In many ways, this Rotten Cat deserved her name SOUTHEAST/Sykesville Eldersburg Gamber

NEIGHBORS

June 01, 1993|By MAUREEN RICE

"What's in a name? That which we call a rose by any other name would smell as sweet." That's Shakespeare. I know. I looked it up.

But what is in a name? Sometimes names amaze me. How about Rotten Cat? This is just one of many I could describe (I'm not telling what I named the hamsters).

Rotten really did deserve her name in many ways. She was one of those sneaky cats who always managed to be exactly where you did not want her to be.

It is, however, the story of how she got her name that comes to mind when I think of strange names.

Rotten started her life under a different name. What it was is lost in the annals of history.

By the time she arrived in our home, she was a bedraggled young cat, past the age of cuteness, already adept at chewing your ear when she decided it was time for you to get up.

The debate on what to call the latest stray went on for an interminable time.

I will not mention the names up for a vote. None won more than one vote, and the cat went on, unnamed, known only as the "new cat" or, if you listened to my dad, "that rotten cat."

My dad finally took her to the vet for shots and other necessary treatment.

"What's this one's name?" the receptionist asked sweetly. Dad stood for some moments, deep in thought. A grin split his face. "I call her Rotten Cat," he said.

$ And so she remained.

Eight hundred pounds of strawberries. Luscious, sweet, not-quite-summer delicious, all available at the Strawberry Festival on Saturday.

Don't miss the red juice, the "real shortcake" or the chance to delight the family with games, rides, a white elephant sale, crafts and other "can't miss" attractions.

This Strawberry Festival is sponsored by Messiah Lutheran Church, and it will be held at the Sykesville/Freedom fire hall grounds at Route 32 and Freedom Avenue, from 9 a.m. to 4 p.m., rain or shine.

"I'm told the weather this year has been perfect for strawberries," said Leigh Johnston, a church member who initiated the festival three years ago and still organizes it. "Even if it does rain, you can come and get strawberries."

Rain or shine, there will be a great deal more than strawberries. Fifty craftspeople of all varieties will show you their wares.

Games, face painting, button making, pony rides and even the remarkable "rope bridge" that Boy Scout Troop 883 will erect await you and your family.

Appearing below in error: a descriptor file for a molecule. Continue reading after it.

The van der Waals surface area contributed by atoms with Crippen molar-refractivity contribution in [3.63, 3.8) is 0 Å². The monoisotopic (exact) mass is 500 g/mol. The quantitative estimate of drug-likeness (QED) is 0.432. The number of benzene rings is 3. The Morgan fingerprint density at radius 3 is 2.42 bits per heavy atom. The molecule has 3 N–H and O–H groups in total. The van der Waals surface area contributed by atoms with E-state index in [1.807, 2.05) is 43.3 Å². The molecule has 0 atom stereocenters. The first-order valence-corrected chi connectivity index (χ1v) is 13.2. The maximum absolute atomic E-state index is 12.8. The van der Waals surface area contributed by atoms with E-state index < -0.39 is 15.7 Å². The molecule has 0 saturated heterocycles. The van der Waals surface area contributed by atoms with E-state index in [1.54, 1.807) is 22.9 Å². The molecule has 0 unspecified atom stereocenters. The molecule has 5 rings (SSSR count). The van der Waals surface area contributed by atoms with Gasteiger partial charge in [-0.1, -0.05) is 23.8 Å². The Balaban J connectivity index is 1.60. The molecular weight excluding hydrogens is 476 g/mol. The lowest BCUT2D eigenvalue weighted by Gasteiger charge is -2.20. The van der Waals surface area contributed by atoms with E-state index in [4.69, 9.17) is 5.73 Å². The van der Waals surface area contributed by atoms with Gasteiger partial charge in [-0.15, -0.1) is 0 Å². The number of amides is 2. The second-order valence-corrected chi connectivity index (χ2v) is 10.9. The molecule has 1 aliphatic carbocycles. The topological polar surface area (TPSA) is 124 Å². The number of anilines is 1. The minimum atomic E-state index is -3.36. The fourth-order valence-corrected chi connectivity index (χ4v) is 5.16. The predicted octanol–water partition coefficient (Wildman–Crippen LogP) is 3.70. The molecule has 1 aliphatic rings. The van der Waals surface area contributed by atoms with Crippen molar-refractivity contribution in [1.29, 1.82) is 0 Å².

"There are no losers," Ms. Johnston said. "Everyone gets a prize."

There will be three different entertainment areas.

For children, there will be the "kids' corner." Here you will find face painting, button making, twirl paint and fantasy photos. At 9 a.m. the Maryland State Police will do a puppet show; at 10 a.m., "Cookie the Clown" will perform a comedy magic show; at 11:30 a.m. Deanna Hoffman (Piney Run Park naturalist) will talk about marvelous mammals; at noon the state police return with a demonstration; at 1 p.m. Eldersburg pediatrician Dr. Jose Gonzalez will do a bike safety and helmet presentation.

All day the state police will fingerprint children, and McGruff, a popular children's police safety character, will be on hand.

Do you like the "Achy Breaky"? You've never done it, but want to learn? Go to the pavilion from 9 a.m. to 11 a.m. Dean and Sandy Garrish will give free lessons in country dance.

International Karate Academy of Eldersburg will follow with a demonstration at 11:30 a.m., then it's Mid-Atlantic Gymnastics at 12:30 p.m., and the Westminster Municipal Band will round out the afternoon from 2 p.m. to 4 p.m.

On the stage you'll find Talent Express, an Eldersburg variety show, at 9 a.m., Reflections at 10 a.m., magician Joseph Hackett at 11 a.m., Imperial Dance Twirl Team at noon, and the Carroll County Dance Center at 1 p.m.

You may not find a pale pachyderm at the white elephant sale, but you won't have to get there early to find a bargain.

"There are so many items in the white elephant sale, that it will take selling a lot to even unpack it all," Ms. Johnston said.

Anyone wishing to arrange a booth should call Ms. Johnston at 795-0494 immediately for one of the few spaces left. For other information about the festival, call her or the church office at 795-9174.

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